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The long-overdue reissue of a New Wave classic PLUS bonus tracks. AND some excellent sleeve notes as well. Deep Breath. Deep Joy.

With such an abundance of great songs, however, it will always remain a mystery as to why ENGLISH GARDEN was never afforded the attention it so clearly deserved first time around.

Including VIDEO KILLED THE RADIO STAR and CLEAN CLEAN - both hits for BUGGLES but co-written by BRUCE WOOLLEY - the album delivers it's New Wave pop music with a light yet distinctive edge. A seriously gifted songwriter, Woolley is also possessed of a superbly flexible voice and injects every song with a mixture of his delightfully giddy, falsetto-imbued, vocals. He's also ably backed up by the impressively tight nucleus of CAMERA CLUB members MATTHEW SELIGMAN, DAVID BIRCH, ROD JOHNSON and THOMAS DOLBY.

Now close your eyes and listen carefully to DANCING WITH THE SPORTING BOYS, NO SURRENDER, FLYING MAN, GET AWAY WILLIAM, GOODBYE TO YESTERDAY, YOU'RE THE CIRCUS (I'M THE CLOWN) and the superb title track...memorable songs, all of them, and not remotely disposable. The same goes for Dolby's haunting keyboard instrumental, WW9 - a jolt in tempo, perhaps, but certainly not in quality.

The bonus tracks all deserve repeated listens, especially BLUE BLUE (VICTORIA). Fast, punchy, and very much belonging to the (then) new decade, it's a beautiful song and Woolley's vocals are simply outstanding - had this featured on the unreleased second album, alongside HOUSE OF WAX and GHOST TRAIN, it would have foreshadowed something very special indeed. Maybe one day 'SHADOWS' will see the light of day - if it does, I'll certainly be there. For keen-eared trivia buffs, there's a very familiar-sounding keyboard motif in BOBBY BAD...could it perhaps have anything to do with Dolby's future association with Lene Lovich?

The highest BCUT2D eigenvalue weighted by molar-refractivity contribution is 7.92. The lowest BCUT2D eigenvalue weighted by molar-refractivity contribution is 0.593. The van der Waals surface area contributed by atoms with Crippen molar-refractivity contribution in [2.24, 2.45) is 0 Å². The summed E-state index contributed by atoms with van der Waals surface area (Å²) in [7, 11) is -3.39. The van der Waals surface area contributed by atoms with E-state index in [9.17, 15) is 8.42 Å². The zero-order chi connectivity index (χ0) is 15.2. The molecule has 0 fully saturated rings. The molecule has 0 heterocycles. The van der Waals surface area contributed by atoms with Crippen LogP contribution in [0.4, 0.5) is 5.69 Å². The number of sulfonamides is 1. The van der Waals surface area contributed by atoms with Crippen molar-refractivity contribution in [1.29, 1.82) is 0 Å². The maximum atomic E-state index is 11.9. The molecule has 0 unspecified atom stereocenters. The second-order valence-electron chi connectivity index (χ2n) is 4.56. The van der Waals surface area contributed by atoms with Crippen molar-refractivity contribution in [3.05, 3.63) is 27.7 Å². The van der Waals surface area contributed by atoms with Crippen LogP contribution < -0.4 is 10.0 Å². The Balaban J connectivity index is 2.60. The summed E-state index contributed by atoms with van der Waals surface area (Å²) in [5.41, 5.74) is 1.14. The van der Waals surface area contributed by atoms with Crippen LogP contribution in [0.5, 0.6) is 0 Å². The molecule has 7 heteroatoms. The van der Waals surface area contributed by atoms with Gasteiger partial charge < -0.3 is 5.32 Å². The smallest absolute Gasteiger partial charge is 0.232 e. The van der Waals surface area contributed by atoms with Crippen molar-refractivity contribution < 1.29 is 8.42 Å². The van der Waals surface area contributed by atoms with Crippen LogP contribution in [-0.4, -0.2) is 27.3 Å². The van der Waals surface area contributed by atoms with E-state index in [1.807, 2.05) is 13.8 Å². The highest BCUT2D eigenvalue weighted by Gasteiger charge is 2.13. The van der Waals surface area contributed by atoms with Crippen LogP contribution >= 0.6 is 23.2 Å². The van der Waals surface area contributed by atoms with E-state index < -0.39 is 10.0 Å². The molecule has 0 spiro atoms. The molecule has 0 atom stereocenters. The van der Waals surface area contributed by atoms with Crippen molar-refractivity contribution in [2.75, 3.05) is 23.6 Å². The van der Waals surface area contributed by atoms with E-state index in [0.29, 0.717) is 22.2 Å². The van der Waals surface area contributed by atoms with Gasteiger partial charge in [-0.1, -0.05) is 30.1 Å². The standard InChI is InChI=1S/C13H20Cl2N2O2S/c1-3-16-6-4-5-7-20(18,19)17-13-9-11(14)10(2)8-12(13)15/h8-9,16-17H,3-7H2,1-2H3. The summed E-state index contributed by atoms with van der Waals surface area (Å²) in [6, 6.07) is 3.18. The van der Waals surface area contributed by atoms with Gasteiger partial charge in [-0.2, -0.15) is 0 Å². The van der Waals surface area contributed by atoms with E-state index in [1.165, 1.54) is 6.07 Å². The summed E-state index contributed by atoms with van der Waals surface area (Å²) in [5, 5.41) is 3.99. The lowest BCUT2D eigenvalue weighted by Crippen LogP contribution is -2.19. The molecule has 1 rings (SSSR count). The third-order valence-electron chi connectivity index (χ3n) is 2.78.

I must also mention Matthew Seligman's fascinating personal insights, he has contributed a very human piece which puts The Camera Club's relatively short lifespan into some kind of context. Time and outright fame notwithstanding, they burned brightly. So get this CD and say hello to yesterday by immersing yourself in ENGLISH GARDEN's perfectly tended, happy landscapes. Released in 1979 - the (original) year of The Winter of Discontent - this hidden gem will make you feel anything but.

Thank you Bruce and thank you Cherry Red Records, together you've provided us with a superb package which, thirty-three years down the line, remains essential listening.

UNRESERVEDLY RECOMMENDED
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VINE VOICEon 22 August 2011
I recall a friend lending me this album soon after it came out, by which time Buggles had had hits with two of the songs from it. It was a jarring experience hearing Bruce Woolley's version of 'Video Killed The Radio Star', even though he was more in step with current musical fashions than his old writing partner, Trevor Horn. The album, made in 1979, reveals Woolley to have been a talented songwriter, but is heavily derivative of the Elvis Costello school of snappy, incisive pop that so many other bands were also treading, right down to the big glasses. Horn, in truth, was into a glossier sound which helped usher in the digital, synth-dominated 1980s.

There are several gems on this album. The title track sets the tone, with Woolley's breathless vocals giving the recording a sense of urgency. His version of 'Video' too is alluring, once you get used to its rough edges. 'Dancing With The Sporting Boys' is perhaps the most careful performance on the album, full of hooks and elegant with it. 'Get Away William', about a sex change, has a gorgeous, light-headed feel to it, and the climax, 'You're The Circus' is a showstopper. The remaining tracks are average to above average.

The bonuses are worth the inclusion, though mostly recorded with different line-ups and production values. Definitely a product of its time, but an endearing one.